On December 15, 2021, the D.C. Policy Center’s article, Predominately black neighborhoods in D.C. bear the brunt of automated traffic enforcement, was cited by Slate:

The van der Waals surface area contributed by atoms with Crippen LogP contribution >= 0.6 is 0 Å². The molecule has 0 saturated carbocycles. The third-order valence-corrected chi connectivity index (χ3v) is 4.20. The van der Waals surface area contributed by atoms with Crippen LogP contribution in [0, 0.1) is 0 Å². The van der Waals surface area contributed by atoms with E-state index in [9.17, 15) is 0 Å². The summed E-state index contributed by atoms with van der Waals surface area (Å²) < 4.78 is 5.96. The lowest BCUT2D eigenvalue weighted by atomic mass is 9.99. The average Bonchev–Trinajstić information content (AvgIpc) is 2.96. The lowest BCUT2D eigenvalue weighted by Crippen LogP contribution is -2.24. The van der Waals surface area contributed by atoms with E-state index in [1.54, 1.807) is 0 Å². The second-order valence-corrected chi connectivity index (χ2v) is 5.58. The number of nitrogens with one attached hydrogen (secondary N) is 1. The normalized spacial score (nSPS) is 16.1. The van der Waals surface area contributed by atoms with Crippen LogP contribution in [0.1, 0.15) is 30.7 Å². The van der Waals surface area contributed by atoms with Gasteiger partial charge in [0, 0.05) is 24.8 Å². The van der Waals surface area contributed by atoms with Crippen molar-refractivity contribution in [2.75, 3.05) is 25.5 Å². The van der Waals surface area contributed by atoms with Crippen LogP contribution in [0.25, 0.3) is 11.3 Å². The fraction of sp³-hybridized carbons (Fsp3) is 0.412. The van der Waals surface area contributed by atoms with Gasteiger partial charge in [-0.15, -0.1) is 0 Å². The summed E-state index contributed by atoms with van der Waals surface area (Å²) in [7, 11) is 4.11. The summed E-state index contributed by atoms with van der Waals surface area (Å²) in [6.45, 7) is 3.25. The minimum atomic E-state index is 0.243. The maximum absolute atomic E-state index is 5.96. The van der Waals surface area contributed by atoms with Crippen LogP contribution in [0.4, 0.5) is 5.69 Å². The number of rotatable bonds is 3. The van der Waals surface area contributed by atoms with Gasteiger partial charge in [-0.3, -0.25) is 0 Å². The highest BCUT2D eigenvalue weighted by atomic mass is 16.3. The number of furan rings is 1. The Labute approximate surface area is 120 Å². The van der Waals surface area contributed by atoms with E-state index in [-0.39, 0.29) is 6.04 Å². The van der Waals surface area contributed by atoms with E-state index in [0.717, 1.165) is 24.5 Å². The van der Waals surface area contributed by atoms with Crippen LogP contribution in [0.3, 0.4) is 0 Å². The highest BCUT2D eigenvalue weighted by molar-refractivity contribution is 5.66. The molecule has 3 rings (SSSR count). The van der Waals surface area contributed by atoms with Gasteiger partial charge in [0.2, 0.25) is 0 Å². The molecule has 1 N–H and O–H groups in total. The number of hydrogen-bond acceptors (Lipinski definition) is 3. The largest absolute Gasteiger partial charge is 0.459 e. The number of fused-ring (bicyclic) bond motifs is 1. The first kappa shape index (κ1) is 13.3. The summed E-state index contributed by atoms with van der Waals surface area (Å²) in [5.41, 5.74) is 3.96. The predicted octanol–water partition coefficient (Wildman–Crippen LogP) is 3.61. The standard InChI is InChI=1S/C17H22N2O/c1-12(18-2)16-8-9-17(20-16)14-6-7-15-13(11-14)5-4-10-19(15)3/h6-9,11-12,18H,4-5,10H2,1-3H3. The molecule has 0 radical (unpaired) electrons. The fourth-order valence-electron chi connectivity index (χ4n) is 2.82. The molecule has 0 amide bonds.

Some civil rights advocates oppose automated enforcement on the grounds that even race-blind cameras are used to scale up America’s traditions of revenue-driven and racist policing. In D.C., for example, researchers found that drivers in segregated Black neighborhoods received 17 times as many camera tickets per capita as their counterparts in white neighborhoods. Black Washingtonians are indeed more likely to live near high-speed arterials where drivers (including white suburbanites) go very fast, but the disparity suggests the cameras aren’t improving driver safety so much as raising money. America’s one-size-fits-all fine structure is also inherently regressive compared with Finland, where speeding tickets are famously adjusted to match the driver’s income.
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